We’re back after the NABJ Convention
The Byline staff took a break for the month of August because of the National Association of Black Journalists Convention in Miami.
Two AABJ members won Salute to Excellence Awards (more on that later) and the chapter was nominated — but unfortunately did not win — Chapter of the Year.
Below are some pictures from the conference provided by various AABJ members.
Fox 5 anchor Marissa Mitchell wins the Salute to Excellence Award
By Craig Allen Brown
Atlanta native and Fox 5 anchor Marissa Mitchell achieved another significant career milestone on Aug. 10 when she won a National Association of Black Journalists (NABJ) Salute to Excellence Award. Mitchell won in the Large Market/Network Radio, Television, Print category for her tribute to soul icon Aretha Franklin.
“When I learned that I won, I was very honored, and I was humbled,” Mitchell said. “I have been nominated for Salute to Excellence Awards before, but I had never won.”
“It was very special,” she continued. “I’ve been a member of NABJ for over a decade now. To have my work recognized by an organization I’ve supported so much was an esteemed honor.”
Equally important to Mitchell was the recognition received for a memorial on the Queen of Soul. Franklin is considered by many to be one of the world’s greatest singers. She is also hailed as a civil rights and human rights pioneer. Mitchell states that Franklin was more than just an amazing singer, she was an unparalleled embodiment of African-American artistry and humanity.
“[Franklin] was a symbol of pride for so many communities, particularly the African-American community,” Mitchell said. “To have received the honor for a piece that I felt honored her was particularly special.”
Upon hearing of Franklin’s passing, Mitchell began conceptualizing what would become the award-winning tribute. She contacted artists who knew Franklin well, such as R&B legend Peabo Bryson and singer Avery Sunshine. These entertainers were able to provide context into what made Franklin such a giant in the worlds of soul, R&B and gospel music. Atlanta-based DJ Frank Ski closed the piece by making an intriguing connection between Franklin’s performances for both civil rights leader Dr. Martin Luther King, Jr. and Barack Obama, as King’s work was certainly influential in Obama becoming the first African-American president.
Mitchell says that the NABJ’s influence on her life and career is “paramount.” She cites the sense of community within the organization as being largely responsible for the success that she has had as a professional journalist.
“NABJ has been my shoulder to lean and cry on throughout the course of my career. This is something I want to be a part of as long as possible.”
Craig Allen Brown is a freelance writer and teacher at Bear Creek Middle School.
AABJ parliamentarian Wilton Jackson wins the Salute to Excellence Award for sports writing
By Breanna Durham
For the second time, Wilton Jackson II has won the Salute to Excellence Award, this time at the National Association of Black Journalists convention in Miami.
Jackson, a six-year member of NABJ and two-year member of the Atlanta chapter, was presented with the award on Aug. 10.
Jackson’s story “Jackson State, Alcorn State battle in Soul Bowl for SWAC East Crown” won the best use of multimedia award in the graduate collegiate and digital awards category for online sports reporting. Jackson wrote the story as a freelancer for HBCU GameDay. It looked at the championship game between rivals Jackson State University and Alcorn State University, both historically black universities in Mississippi.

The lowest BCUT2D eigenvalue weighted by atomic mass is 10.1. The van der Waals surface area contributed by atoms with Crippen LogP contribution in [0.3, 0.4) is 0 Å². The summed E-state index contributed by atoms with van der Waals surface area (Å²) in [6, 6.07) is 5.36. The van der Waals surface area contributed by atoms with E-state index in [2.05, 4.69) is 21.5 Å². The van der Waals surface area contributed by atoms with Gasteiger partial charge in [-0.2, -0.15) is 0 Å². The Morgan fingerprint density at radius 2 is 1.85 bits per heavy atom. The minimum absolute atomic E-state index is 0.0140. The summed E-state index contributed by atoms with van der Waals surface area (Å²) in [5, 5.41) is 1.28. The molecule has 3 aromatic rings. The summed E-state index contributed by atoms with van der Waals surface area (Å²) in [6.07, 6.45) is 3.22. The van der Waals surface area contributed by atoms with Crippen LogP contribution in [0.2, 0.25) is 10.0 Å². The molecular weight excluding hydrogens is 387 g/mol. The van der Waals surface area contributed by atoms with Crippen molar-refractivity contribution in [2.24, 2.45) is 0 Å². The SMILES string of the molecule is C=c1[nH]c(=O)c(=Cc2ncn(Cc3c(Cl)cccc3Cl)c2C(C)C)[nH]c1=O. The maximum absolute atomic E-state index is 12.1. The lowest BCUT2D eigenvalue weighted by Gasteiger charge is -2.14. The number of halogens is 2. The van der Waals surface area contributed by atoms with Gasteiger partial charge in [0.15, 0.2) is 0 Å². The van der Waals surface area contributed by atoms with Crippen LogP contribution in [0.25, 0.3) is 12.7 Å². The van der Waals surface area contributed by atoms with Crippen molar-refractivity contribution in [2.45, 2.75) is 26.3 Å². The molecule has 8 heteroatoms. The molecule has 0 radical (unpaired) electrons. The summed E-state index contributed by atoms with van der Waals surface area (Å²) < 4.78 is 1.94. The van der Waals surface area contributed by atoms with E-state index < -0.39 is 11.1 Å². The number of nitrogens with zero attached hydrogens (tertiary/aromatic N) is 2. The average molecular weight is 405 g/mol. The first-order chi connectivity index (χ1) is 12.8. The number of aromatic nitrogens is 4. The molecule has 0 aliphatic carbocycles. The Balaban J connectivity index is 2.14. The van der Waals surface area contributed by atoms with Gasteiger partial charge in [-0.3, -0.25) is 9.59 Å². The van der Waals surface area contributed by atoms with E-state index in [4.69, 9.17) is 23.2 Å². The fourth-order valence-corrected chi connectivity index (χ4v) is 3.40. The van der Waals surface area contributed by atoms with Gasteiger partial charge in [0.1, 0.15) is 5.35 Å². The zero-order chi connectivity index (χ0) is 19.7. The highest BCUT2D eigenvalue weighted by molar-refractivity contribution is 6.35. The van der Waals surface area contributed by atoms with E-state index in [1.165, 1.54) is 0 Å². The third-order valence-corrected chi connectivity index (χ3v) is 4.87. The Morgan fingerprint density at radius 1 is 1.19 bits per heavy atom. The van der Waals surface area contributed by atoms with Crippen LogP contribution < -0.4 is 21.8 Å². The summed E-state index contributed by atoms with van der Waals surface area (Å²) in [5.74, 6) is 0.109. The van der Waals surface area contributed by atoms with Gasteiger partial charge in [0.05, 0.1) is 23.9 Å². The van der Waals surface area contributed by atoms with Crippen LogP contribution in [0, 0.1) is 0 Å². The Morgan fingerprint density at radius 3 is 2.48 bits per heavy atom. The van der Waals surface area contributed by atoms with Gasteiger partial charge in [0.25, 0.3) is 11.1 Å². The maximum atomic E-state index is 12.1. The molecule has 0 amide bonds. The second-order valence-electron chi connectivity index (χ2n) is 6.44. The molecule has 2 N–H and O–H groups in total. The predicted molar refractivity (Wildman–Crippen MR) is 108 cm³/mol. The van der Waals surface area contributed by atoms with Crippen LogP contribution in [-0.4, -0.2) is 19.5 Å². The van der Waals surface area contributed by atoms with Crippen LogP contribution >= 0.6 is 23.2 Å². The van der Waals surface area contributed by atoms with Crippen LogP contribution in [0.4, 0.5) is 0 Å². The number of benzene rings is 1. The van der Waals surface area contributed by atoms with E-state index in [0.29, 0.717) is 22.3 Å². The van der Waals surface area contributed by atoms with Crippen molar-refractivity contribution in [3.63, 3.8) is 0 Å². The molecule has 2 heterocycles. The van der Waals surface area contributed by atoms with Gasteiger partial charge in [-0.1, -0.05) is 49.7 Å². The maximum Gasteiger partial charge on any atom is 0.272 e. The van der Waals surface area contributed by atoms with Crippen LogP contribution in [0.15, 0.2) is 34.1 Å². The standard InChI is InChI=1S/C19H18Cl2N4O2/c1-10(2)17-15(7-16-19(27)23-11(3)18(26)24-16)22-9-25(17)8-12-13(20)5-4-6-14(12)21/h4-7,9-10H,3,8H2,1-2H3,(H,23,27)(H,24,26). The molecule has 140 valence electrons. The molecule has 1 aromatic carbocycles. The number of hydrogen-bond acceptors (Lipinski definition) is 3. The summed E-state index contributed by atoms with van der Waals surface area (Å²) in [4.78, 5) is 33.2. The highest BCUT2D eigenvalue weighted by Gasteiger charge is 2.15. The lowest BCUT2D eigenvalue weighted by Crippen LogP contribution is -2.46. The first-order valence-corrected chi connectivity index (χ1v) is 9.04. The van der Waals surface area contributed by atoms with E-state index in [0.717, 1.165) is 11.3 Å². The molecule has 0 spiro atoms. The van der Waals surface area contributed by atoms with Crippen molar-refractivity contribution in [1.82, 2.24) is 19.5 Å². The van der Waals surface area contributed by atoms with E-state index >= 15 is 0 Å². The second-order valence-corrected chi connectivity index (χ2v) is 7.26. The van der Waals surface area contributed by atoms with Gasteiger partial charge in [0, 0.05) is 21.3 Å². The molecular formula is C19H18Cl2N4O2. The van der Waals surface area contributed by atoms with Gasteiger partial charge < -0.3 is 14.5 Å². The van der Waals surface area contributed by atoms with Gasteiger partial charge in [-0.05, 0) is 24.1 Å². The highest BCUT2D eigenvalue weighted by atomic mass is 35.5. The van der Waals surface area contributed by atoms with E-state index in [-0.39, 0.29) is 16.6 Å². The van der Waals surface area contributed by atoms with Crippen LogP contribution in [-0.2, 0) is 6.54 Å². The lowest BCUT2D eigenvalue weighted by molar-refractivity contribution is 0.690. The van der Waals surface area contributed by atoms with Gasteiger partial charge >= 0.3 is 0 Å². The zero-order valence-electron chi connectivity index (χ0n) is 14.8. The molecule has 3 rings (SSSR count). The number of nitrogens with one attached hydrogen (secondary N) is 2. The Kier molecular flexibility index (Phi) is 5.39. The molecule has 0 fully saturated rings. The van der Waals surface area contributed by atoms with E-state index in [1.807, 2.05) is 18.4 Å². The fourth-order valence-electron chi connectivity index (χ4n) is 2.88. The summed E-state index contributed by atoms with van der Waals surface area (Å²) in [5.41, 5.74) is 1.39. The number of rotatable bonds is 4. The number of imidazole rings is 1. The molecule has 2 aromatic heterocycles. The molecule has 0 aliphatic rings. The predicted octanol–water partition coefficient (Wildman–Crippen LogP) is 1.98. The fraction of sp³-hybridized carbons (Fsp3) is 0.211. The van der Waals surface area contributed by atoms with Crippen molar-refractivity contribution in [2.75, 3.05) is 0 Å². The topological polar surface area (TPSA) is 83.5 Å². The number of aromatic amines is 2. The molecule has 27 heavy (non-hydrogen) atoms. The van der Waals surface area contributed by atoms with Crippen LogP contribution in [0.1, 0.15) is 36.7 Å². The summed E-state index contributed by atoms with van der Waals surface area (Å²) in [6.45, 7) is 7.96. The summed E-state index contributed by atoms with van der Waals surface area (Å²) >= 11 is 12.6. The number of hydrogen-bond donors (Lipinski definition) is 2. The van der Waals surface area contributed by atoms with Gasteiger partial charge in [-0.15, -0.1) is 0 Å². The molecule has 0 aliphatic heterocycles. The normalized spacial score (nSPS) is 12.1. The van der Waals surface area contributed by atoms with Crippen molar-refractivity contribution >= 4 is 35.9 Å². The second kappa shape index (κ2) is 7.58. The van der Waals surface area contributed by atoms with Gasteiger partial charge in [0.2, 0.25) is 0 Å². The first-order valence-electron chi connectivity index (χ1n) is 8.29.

When Jackson was announced as a winner of the award, he admitted he was shocked and quiet, but deep down he was excited. He hadn’t really told anyone he was in the running for the award. Jackson said he hadn’t thought he’d win the award due to hard space he occupied while he was trying to complete his masters at Louisiana State University (LSU).
“Everything that came with that and still trying to do the stories I wanted to, it just happened that that was one of the biggest games in HBCU football … It just meant a lot,” he said. “I’m just grateful and thankful to have won the award.”
In creating a story with context for the battle between the rivals, Jackson went off to gather sources and get closer to his subjects. Jackson said that he went to press conferences and practices, mostly for Jackson State, and spoke to those he knew that attended HBCUs to gather information.
In May, Jackson graduated from LSU and about a month before the convention, he was notified about his NABJ Salute to Excellence nominations.
“I know where I was in my life at that time. It wasn’t the best time in my life because I was frustrated by trying to finish grad school and all the nuances with that, plus trying to do something freelance on the side … That was a great feeling to know somebody read my work,” he said.
Jackson said that he believed that the piece’s combination of feature aspects combined with typical things like stats made the article stand out. Sports reporters at times can get focused on the game alone, Jackson said. He did that when he was younger, but he said that only having the nuts and bolts of things gets boring.
“There’s so many things you can talk about away from the field,” he said. “It’s a culture.You have to include that.”
Another story by Jackson, “Jackson State Vs. Alcorn State: A rivalry for the ages that never gets old,” also made it to the final round, Jackson said.
Jackson won a Salute to Excellence Award for the first time in 2016 for his story, “Tech advances, economy impact trajectory of journalism.” The story covered how technology and the economy was changing the way news was being produced at the time. Jackson said he was a finalist for the Salute to Excellence Award in 2017 as well.
The award is the only U.S. event exclusively honoring exemplary coverage of African and African-American people or issues, according to an NABJ news release. The award showcases stories across a variety of media platforms, having 20 main categories and 120 subcategories.
Breanna Durham is a free lance writer.
AABJ grant winner Amani Patterson explains how the convention changed her life
By Amani Patterson
Some say that Disney World is the happiest place on Earth, but many journalists would say it’s actually the annual National Association of Black Journalists convention. Being a part of the NABJ has honestly changed my life. This is the place where your dreams could potentially come true. Thousands come to the ever-changing convention site every year with hopes of networking with the right people and possibly even making life-long friends in the industry. This is also an opportunity to get away from the emotional stress the industry brings and just have fun.